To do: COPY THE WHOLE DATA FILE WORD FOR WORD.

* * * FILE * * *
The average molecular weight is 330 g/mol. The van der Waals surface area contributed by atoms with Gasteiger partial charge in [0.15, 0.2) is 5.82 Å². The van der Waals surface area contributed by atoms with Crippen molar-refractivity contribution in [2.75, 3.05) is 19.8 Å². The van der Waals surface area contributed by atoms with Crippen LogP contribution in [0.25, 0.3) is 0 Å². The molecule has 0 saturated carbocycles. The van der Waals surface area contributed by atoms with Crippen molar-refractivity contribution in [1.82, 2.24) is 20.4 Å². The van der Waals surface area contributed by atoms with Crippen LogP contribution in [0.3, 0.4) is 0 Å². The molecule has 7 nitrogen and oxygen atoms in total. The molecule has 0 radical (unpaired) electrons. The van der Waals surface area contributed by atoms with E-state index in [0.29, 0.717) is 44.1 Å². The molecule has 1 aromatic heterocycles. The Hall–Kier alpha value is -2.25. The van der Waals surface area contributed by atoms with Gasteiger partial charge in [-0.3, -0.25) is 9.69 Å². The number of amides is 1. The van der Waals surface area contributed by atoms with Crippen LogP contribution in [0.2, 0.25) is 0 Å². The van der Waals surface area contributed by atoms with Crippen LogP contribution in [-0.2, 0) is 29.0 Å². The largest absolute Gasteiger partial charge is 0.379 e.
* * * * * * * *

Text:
The average molecular weight is 330 g/mol. The van der Waals surface area contributed by atoms with Gasteiger partial charge in [0.15, 0.2) is 5.82 Å². The van der Waals surface area contributed by atoms with Crippen molar-refractivity contribution in [2.75, 3.05) is 19.8 Å². The van der Waals surface area contributed by atoms with Crippen LogP contribution in [0.25, 0.3) is 0 Å². The molecule has 0 saturated carbocycles. The van der Waals surface area contributed by atoms with Crippen molar-refractivity contribution in [1.82, 2.24) is 20.4 Å². The van der Waals surface area contributed by atoms with Crippen LogP contribution in [0.3, 0.4) is 0 Å². The molecule has 7 nitrogen and oxygen atoms in total. The molecule has 0 radical (unpaired) electrons. The van der Waals surface area contributed by atoms with E-state index in [0.29, 0.717) is 44.1 Å². The molecule has 1 aromatic heterocycles. The Hall–Kier alpha value is -2.25. The van der Waals surface area contributed by atoms with Gasteiger partial charge in [-0.3, -0.25) is 9.69 Å². The number of amides is 1. The van der Waals surface area contributed by atoms with Crippen LogP contribution in [0.2, 0.25) is 0 Å². The van der Waals surface area contributed by atoms with Crippen LogP contribution in [-0.2, 0) is 29.0 Å². The largest absolute Gasteiger partial charge is 0.379 e.